Being critical is all very well, but many if not most "big picture" debates are dominated by misunderstanding, or misinterpretation rather than the real issues. At least that was the conclusion I came to while writing Corals in Space and Time: the Biogeography and Evolution of the Scleractinia. I read virtually all the relevant literature of the time (1992-5), not because I wanted to but because I had to because I found good reviews were nonexistent for one subject after another. What I wanted to do was to make a cohesive summary of all research relevant to coral biogeography and evolution and use this as the basis for presenting my own work. This work was multidisciplinary, with the different subjects forming an interlinked network. As it turned out, the task was not the salutary "journey" I had thought it might be. Instead, I found that individual disciplines - palaeontology, taxonomy, biological oceanography, ecology, systematics and molecular science - tended to have boundaries, forged by tradition and terminology, which are seldom crossed in meaningful ways. Yet the common subject was "nature" in general and "corals" and "species" in particular; each discipline represented no more than just a different view of the one and same subject.
If I had the space to recall just one incident in retrospect, it would be the following, selected partly because of the subject but also because of the way it happened. The subject, reticulate evolution, I consider to be the most important bit of original work (for want of a better description) I have done. Yet at no stage did this work have an "aim", and there were never any "materials", let alone "methods". To explain, I need to go back about a decade, to a time when I felt confident in my knowledge of the corals of the Central Indo-Pacific (from Australia in the south to Japan in the north). There was some justification for this confidence because, after 20 non-stop years of field and laboratory work, I had studied the corals in most parts of the region and had worked in detail in many. At that time, another field trip to a new location might result in some new (at least new to me) species, but most of what I would see would be all too familiar. I could, more or less, grapple with changes in the appearance of species from one country to the next. That feeling of confident familiarity, however, did not extend to other regions of the Indo-Pacific. If I travelled further afield, east or west, my confidence faltered, not because the corals were different, but because most were neither different nor the same. This became a major issue for me personally: I make mistakes and make "best-guesses", but I don't pretend to know what I don't know. Now, if I ventured into the Central Indian Ocean or Central Pacific, I found myself doubting, with clear justification, different aspects of my own work of so many years. This was serious; I had set out to do my part in what John Wells thought would never be done - the creation of an globally functional taxonomic framework for corals. I thought the taxonomy of corals could be worked out eventually; that species could be described in detail, separated from one another, and mapped. A unified taxonomy, one that took environmental variation into account and one that would support all manner of field and laboratory work, was attainable. Most important of all, this taxonomy would provide the scientific basis for conservation. But, the more I studied the corals of the Central Indo-Pacific (the centre of diversity), the more I doubted the applicability of this work to other parts of the world except in the Caribbean where all species were different. That, at least, was fun. And so, about 10 years ago, I made the decision to bypass the issues rather than confront them. I would not do any more coral taxonomy outside the Central Indo-Pacific.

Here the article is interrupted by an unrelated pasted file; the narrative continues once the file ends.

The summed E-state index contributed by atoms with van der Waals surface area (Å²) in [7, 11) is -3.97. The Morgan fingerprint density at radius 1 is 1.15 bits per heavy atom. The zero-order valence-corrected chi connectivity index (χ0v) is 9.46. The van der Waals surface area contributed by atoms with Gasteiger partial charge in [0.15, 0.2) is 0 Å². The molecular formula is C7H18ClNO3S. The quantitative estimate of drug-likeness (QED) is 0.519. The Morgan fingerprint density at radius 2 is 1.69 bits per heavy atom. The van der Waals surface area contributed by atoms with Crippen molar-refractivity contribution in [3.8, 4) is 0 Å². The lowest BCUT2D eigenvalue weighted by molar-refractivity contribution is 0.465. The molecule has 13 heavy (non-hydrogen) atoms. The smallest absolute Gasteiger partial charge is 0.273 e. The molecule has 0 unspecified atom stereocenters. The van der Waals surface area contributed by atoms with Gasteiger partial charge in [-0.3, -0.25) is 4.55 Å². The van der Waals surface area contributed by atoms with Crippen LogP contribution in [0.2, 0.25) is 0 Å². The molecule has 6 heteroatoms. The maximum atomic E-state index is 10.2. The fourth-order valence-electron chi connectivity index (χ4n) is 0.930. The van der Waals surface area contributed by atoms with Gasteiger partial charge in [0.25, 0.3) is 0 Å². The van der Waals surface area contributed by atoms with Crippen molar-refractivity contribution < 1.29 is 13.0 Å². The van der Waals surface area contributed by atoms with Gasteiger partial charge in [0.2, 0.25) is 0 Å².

That was until early one morning (I'm a morning worker) when I got out of bed and went to make a wake-up cup of coffee (as I always do). By the time the jug had boiled, the notion entered my head of its own accord that species were not what I had long assumed them to be. Most were not "natural units" at all; they intergraded geographically, forming patterns of geographic continua. This was a simple, indeed obvious, explanation for what had caused me so much trauma. It made sense of geographic variation, including problems with taxonomy, synonymies and "fuzzy" distributions. Yet it argued against all current biogeographic theory, in fact the whole neo-Darwinian concept of species, which treated species as units. Then came (while I was still drinking my coffee) the thought that what was observable in geographic space must also apply to evolutionary time. That morning I consulted John Benzie, at that time another colleague at AIMS, who introduced me to what geneticists called "reticulate evolution" and recommended I read Verne Grant's Plant Speciation. I did just that, and found many of my thoughts of the morning clearly set out - for plants.